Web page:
In the end, to cap the rumors and disputes, the court of Seoul summoned the twelve defectors. They were supposed to come to court and explain the intent of their escape. However, “the government authorities” (or, rather, the Intelligence Service) state that until the girls “get adjusted in the South Korean society,” they should not be forced to make public appearances or be subjected to excessive pressure. South Korean Intelligence even had to engage Pe, Kim & Li law firm to counteract a request filed by the Lawyers for a Democratic Society, a South Korean human rights group that harshly criticizes the official version of the incident. The leading conservative newspaper The Chosun Ilbo termed the court decision “a concession to North Korea.”

Representatives of the Intelligence Service consistently refuse to comment on the case. This quite naturally encourages the spread of the rumor that the story about waitresses-defectors made public on April 8, one day after they arrived in South Korea and five days before the parliamentary elections, had been plotted, and that at least some of them had been taken to South Korea against their will. Even The Chosun Ilbo made a note that there is a contradiction between the actions of the court and of the government authorities, where the latter are trying their best to ensure the girls do not make any public statements.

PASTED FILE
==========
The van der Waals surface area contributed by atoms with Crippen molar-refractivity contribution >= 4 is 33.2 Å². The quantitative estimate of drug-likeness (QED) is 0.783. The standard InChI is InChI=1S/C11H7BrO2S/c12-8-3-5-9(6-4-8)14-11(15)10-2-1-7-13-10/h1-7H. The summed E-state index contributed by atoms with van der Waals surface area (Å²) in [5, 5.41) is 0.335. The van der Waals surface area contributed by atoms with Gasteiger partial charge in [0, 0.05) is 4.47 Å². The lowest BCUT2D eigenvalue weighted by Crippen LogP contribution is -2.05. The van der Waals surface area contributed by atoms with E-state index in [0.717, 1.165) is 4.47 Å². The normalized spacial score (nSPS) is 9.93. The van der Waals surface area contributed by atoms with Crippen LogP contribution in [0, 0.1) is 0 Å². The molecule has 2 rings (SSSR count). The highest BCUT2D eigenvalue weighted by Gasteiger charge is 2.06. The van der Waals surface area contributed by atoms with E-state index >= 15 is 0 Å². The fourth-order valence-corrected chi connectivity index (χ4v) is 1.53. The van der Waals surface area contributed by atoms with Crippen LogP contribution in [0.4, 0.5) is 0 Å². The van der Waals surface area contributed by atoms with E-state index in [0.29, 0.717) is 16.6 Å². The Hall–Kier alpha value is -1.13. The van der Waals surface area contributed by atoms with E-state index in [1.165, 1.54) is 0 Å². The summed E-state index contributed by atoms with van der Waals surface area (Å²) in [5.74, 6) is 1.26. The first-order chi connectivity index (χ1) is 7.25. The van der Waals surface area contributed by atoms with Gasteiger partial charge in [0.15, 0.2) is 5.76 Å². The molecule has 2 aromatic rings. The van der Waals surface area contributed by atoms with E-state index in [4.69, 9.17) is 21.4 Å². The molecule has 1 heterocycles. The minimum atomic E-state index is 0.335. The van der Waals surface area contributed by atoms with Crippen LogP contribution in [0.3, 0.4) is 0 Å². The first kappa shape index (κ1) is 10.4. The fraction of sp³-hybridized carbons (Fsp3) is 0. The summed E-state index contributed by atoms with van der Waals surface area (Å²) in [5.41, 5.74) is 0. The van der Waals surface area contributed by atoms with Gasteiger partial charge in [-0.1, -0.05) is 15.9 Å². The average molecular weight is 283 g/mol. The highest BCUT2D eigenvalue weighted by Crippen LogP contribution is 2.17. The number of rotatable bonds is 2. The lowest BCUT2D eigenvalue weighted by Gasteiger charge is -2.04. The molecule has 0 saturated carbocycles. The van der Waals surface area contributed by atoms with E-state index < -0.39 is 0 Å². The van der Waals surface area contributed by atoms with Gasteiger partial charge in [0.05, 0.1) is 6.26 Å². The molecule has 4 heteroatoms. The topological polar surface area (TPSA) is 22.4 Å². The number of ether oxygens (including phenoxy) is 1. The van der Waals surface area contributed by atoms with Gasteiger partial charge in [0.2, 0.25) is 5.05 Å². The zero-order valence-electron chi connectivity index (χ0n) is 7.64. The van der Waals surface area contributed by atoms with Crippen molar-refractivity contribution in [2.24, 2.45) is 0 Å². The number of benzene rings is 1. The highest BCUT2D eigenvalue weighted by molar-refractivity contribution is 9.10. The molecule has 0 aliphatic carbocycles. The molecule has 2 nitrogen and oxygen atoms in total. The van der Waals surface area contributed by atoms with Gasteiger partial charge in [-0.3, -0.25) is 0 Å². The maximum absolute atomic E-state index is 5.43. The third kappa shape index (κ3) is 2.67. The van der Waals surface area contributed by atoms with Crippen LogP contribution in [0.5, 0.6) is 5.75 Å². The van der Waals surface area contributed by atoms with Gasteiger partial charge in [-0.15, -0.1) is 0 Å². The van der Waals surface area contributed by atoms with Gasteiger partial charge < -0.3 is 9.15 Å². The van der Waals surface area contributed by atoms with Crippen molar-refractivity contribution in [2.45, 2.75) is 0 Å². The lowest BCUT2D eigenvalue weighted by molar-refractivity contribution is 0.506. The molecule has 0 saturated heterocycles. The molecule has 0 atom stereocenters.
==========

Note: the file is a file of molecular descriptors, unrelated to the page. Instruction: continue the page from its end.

It seems that this rumor is not ungrounded. Apparently, there are no formal reasons to keep the girls from giving interviews or moving to Hanawon. The explanation that “they need time to get used to the new culture” sounds awkward. The waitresses who worked in China for quite some time should be knowledgeable enough to easily adjust in South Korea. Another explanation that “if they confess, it would hurt their families” is also controversial. Pyongyang would most likely contend that the South used torture and psychological pressure to “beat out” the “confession” than subject the defenders’ families to mass repressions. If you recall the case with the defector Shin Dong-hyuk, despite his “confessions” did the country a great deal of harm, his father and other relatives were never persecuted. As for the alleged refusal of the waitresses to interact and other “no comments” situations, they convey a rather unequivocal message that “there is something fishy” about this case.

Konstantin Asmolov, Ph.D in History, Leading Research Fellow of the Center for Korean Studies, Institute of Far Eastern Studies, Russian Academy of Sciences, exclusively for the online magazine “New Eastern Outlook.”